Crown Prince Frederik practically threw himself into Napoleon's arms, and Denmark-Norway was then in a state of war with Great Britain. The war primarily consisted of minor battles between the new small Danish-Norwegian canonboats and the larger British ships in Danish territorial waters.

Denmark-Norway's new ally France sent Spanish troops to Denmark.These Spanish troops very literally "lay" with Danish women, as there are a good number of Danes today who can trace their lineage back to Napoleon's Spanish troops.

After Napoleon's warluck began to fade after his failed invasion of Russia in 1812, Denmark-Norway was one of the few countries in Europe which continued as France's ally.

In September 1813, disaster struck again,  when the Danish-Norwegian state went bankrupt after several years of inflation.

After Napoleon in 1813 was defeated at Leipzig by Russia and Sweden, the Swedish Crown Prince turned against Denmark-Norway, and in January 1814 king Frederik VI of Denmark-Norway - he had now become king - had to cede Norway to Sweden. Denmark kept the Faroe Islands, Iceland, and Greenland, though. The Norwegians tried to crown the Danish-Norwegian Crown Prince Christian as their new king, but the Swedish king immediately prevented it.

Denmark, which previously had been a rich and large country, was now a small and impoverished country which had lost its honour. And Norway had become a part of Sweden.

 

Reuben's fall

By comparing the testimony of the Holy Scriptures with the history of the Napoleonic Wars, it can therefore be deduced that France lost the Napoleonic Wars and the position as the leading nation of Europe, because it made Denmark-Norway its ally.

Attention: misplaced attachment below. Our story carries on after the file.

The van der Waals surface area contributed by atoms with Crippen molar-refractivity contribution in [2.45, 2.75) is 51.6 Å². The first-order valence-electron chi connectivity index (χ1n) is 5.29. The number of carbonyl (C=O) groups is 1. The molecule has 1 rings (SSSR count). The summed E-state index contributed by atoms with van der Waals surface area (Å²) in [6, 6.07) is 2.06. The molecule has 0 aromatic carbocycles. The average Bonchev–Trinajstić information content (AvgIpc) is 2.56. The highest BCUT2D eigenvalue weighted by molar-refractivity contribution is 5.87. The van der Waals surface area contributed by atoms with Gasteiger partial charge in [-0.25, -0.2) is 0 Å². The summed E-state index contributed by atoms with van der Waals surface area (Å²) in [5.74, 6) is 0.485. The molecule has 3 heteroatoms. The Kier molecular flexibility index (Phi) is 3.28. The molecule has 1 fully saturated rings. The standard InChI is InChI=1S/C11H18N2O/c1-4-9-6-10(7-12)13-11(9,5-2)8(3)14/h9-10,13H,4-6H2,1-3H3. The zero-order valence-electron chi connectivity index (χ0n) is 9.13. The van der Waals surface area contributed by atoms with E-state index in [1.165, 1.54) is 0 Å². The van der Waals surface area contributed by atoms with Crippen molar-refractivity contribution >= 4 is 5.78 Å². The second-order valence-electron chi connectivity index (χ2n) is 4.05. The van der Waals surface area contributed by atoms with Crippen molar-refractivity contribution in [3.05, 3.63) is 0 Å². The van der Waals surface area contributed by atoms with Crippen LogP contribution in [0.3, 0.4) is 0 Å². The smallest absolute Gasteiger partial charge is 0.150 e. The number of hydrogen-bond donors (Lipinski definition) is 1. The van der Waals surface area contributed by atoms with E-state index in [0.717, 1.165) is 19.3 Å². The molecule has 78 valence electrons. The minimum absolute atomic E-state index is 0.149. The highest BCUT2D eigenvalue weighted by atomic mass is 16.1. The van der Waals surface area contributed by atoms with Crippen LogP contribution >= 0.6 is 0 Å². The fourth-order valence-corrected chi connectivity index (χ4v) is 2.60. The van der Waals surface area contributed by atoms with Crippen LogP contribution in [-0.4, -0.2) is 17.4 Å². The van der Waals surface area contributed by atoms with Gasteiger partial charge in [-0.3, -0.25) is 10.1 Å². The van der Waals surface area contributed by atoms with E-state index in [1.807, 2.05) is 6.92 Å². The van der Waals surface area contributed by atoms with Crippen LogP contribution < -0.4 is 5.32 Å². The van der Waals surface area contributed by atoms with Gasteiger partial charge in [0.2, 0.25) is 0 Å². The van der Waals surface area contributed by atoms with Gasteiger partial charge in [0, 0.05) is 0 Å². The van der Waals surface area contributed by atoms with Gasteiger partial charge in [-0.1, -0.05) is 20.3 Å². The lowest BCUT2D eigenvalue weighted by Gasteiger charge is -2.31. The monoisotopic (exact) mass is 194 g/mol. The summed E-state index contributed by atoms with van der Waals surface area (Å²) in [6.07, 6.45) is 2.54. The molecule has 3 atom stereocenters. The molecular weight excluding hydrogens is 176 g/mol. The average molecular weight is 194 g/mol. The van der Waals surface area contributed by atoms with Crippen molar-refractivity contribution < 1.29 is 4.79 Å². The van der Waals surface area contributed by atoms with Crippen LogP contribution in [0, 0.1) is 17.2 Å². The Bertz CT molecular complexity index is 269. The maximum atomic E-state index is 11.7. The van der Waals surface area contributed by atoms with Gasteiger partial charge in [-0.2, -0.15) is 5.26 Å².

Since 1815 France has not been the leading nation in Europe, but has become less influential than both Germany and Britain.

 

Bilhah's fall

Reuben (France) thus lost its position as number one in Europe. But what about Bilhah (Denmark-Norway)?

Bilhah's punishment can be seen in the division of Denmark-Norway, in the reducing of Denmark to a small, impoverished, and un-important nation in Europe, and in Norway becoming a part of Sweden.

 

King Christian and Freya

The Danish national anthem is "Kong Christian stod ved højen Mast" ("King Christian stood by the lofty Mast"), written in 1778 by Johannes Ewald. When royals are present this is the song that is sung. It is also the prefered song of the armed forces and the foreign ministry. The song is bombastic with lyrics about bravery and battle.

In 1823 Adam Oehlenschläger wrote "Der er et yndigt Land" ("There is a lovely Country"), and it soon gained popularity and was by the 1920's considered the unofficial Danish national anthem. Today it is very often sung by laymen, at football matches, for instance. This song is soft and gentle, and in a repeated line refers to Denmark as "Freya's hall":

"And its ancient name is Denmark. And it is Freya's hall. And it is Freya's hall".

Freya was the fertility goddess in the old North. Others call her a sex goddess, and she indeed has characteristics of a prostitute. In the myth about how Freya acquired her necklace, she is said to have gotten it from four dwarves as payment so that they could "sleep" with her.

Freya's sacred animals were, very appropriately, the pig and the cat.

 

Freya or Bilhah

Since the Danes are the tribe of Dan, they would subconsciously remember their biological mother Bilhah. Freya is therefore probably the Danes' VERY corrupted memory of Bilhah.

Danes ought to drop "Der er et yndigt Land", as the song actually calls Denmark "the harlot's hall", and instead return to "King Christian"!

 

September 2008

Dokumenttype
Historie
Geography
Danmark + Norge